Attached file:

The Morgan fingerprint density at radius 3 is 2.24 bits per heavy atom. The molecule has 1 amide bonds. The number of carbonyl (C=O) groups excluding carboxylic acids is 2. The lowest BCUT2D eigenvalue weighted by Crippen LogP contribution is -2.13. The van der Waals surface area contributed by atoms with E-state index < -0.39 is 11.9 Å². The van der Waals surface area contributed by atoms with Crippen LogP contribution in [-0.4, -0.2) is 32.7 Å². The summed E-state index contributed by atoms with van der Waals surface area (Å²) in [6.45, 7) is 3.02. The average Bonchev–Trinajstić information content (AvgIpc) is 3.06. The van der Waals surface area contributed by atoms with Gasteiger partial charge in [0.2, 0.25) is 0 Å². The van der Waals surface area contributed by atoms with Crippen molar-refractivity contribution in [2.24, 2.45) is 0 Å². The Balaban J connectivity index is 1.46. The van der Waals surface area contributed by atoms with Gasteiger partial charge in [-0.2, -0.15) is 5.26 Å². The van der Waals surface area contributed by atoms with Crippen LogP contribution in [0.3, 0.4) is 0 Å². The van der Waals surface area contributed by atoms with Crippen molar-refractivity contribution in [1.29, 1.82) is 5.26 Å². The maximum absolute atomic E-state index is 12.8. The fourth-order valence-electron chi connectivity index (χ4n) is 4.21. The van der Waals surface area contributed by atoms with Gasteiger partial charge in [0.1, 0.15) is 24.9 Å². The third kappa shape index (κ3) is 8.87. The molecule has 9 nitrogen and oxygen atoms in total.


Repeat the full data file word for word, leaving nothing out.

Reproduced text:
The Morgan fingerprint density at radius 3 is 2.24 bits per heavy atom. The molecule has 1 amide bonds. The number of carbonyl (C=O) groups excluding carboxylic acids is 2. The lowest BCUT2D eigenvalue weighted by Crippen LogP contribution is -2.13. The van der Waals surface area contributed by atoms with E-state index < -0.39 is 11.9 Å². The van der Waals surface area contributed by atoms with Crippen LogP contribution in [-0.4, -0.2) is 32.7 Å². The summed E-state index contributed by atoms with van der Waals surface area (Å²) in [6.45, 7) is 3.02. The average Bonchev–Trinajstić information content (AvgIpc) is 3.06. The van der Waals surface area contributed by atoms with Gasteiger partial charge in [0.2, 0.25) is 0 Å². The van der Waals surface area contributed by atoms with Crippen molar-refractivity contribution in [2.24, 2.45) is 0 Å². The Balaban J connectivity index is 1.46. The van der Waals surface area contributed by atoms with Gasteiger partial charge in [-0.2, -0.15) is 5.26 Å². The van der Waals surface area contributed by atoms with Crippen LogP contribution in [0.3, 0.4) is 0 Å². The van der Waals surface area contributed by atoms with Crippen molar-refractivity contribution in [1.29, 1.82) is 5.26 Å². The maximum absolute atomic E-state index is 12.8. The fourth-order valence-electron chi connectivity index (χ4n) is 4.21. The van der Waals surface area contributed by atoms with Gasteiger partial charge in [0.1, 0.15) is 24.9 Å². The third kappa shape index (κ3) is 8.87. The molecule has 9 nitrogen and oxygen atoms in total.